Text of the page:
Power outages

Learn about power outages and what you can do to protect yourself and others.

Power grid alerts

To subscribe to real-time grid alert notifications, see the Alberta Electric System Operator (AESO) website.


Many of Alberta’s hazards can damage power lines, including:

  • high winds
  • freezing rain
  • flooding
  • extreme heat and cold

Conserving power

There are many things you can do to conserve power. From reducing usage during peak hours, to small changes you can make at home, there are many incentives for reducing your electricity usage.

  • During peak hours

    You can conserve power by limiting your use of electrical appliances and hot water during peak hours, between 4 pm and 7 pm. This includes:

    • not using major appliances such as washers, dryers, dishwashers, air conditioners and space heaters
    • using cold water for washing clothes
    • turning off lights and electrical appliances when not in use
    • cooking with a microwave or toaster oven instead of a stove
    • working on a laptop, which is more energy-efficient than a desktop
    • delaying plugging in block heaters or charging electric cars

    For more details, see AESO.

  • Small ways to help

    There are may small things you can do that can have a big impact on energy consumption over time. This includes:

    • using ceiling fans to circulate air to maintain a consistent temperature, instead of relying on air conditioners and heaters
    • having air conditioners and heating systems serviced and cleaned regularly
    • finding and sealing air leaks around doors and windows
    • using a power bar for multiple appliances so you can turn them all off at once
    • buying energy efficient products

    For more details, see AESO.

  • Incentives for power conservation

    • Conserving power can save you money in the long run.
    • Look for grant opportunities and financial supports to transition to alternative energy sources, such as solar power.
    • Conserving power can help you reduce your carbon footprint.
    • Power outages can be deadly for those reliant.

    For more details, see AESO.

Before an outage

  • What to do

    • Download the Alberta Emergency Alert app for critical, life-saving alerts.
    • Find out where your community will post information and updates during an emergency.
    • Develop and practice a preparedness plan for you and your loved ones.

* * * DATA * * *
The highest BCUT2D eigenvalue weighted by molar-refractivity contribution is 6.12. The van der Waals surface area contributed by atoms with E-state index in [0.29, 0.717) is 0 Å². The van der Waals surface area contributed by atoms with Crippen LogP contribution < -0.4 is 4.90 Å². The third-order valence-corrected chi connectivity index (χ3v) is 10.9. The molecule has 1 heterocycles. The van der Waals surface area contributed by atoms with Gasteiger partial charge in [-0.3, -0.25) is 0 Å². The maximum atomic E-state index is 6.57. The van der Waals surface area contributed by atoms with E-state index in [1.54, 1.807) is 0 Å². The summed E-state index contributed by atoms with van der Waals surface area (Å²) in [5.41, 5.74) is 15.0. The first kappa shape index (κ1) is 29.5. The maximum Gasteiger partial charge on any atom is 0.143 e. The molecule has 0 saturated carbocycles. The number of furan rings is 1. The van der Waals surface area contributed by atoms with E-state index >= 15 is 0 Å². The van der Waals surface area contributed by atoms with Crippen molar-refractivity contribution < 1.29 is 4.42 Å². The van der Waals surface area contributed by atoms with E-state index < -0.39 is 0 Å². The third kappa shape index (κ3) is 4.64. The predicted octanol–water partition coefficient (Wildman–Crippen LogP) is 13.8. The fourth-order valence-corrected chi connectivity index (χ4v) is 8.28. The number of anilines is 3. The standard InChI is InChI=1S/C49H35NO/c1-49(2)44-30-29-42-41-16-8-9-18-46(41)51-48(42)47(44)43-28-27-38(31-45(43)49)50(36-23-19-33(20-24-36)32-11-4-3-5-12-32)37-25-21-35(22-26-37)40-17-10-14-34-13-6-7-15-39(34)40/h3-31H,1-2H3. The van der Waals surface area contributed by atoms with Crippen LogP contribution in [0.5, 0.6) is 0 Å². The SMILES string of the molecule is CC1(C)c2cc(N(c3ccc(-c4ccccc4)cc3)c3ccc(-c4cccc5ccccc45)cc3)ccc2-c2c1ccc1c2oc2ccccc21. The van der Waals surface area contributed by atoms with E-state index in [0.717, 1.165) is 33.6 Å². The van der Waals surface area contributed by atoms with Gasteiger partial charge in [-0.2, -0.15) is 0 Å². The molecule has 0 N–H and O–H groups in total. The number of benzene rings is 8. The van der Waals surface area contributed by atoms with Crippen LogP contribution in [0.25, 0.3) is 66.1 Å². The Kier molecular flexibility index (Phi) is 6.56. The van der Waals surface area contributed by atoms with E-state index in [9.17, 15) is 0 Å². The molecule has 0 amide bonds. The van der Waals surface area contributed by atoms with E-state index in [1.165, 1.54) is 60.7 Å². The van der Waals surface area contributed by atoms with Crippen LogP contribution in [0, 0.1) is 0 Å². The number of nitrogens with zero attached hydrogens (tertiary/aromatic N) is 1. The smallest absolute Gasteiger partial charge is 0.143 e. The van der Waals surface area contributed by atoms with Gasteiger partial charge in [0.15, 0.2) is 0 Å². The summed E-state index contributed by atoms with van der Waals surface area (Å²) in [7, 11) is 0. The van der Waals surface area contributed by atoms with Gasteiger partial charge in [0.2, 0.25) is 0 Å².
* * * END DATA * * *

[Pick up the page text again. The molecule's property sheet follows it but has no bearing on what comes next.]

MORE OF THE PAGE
• Make sure your emergency kit is stocked with supplies such as food, battery-powered or crank flashlights and radios, along with extra batteries.
    • Store water for your household (including pets) for drinking, cooking and hygiene.
    • Have a backup exit plan if you rely on an elevator.
    • Install a carbon monoxide detector with backup battery power.
      • Have backup power in place for your generator, heat and critical medical equipment. Follow all manufacturer’s instructions when installing backup units, or have them professionally installed.
      • If you have a vehicle, keep the tank full in case fuel stations lose power or close down.
  • Financial preparedness

    • In all emergencies or disasters, you can reduce stress by being financially prepared.
    • Speak to an insurance agent about your specific needs.
    • Know your insurance options and policy limits. Make sure your home, vehicle, business and belongings are protected. Talk to your insurance agent to learn about what is not covered in your insurance policy.
    • If possible, consider an emergency savings account to cover temporary expenses while you are out of your home.
    • If you can, keep emergency cash handy in case banking services are unavailable.
    • If you are evacuated, keep all receipts for additional expenses.
    • Prepare a detailed list of all your belongings. For more information, see Home Inventory.
    • Know the 7 steps for making a home insurance claim. For more information, see Claims Management.
    • The Disaster Recovery Program may provide assistance for uninsurable loss and damage.

    The Insurance Bureau of Canada (IBC) is ready to answer your questions. Connect with them by email at [email protected] or by telephone 1-844-227-5422.

During an outage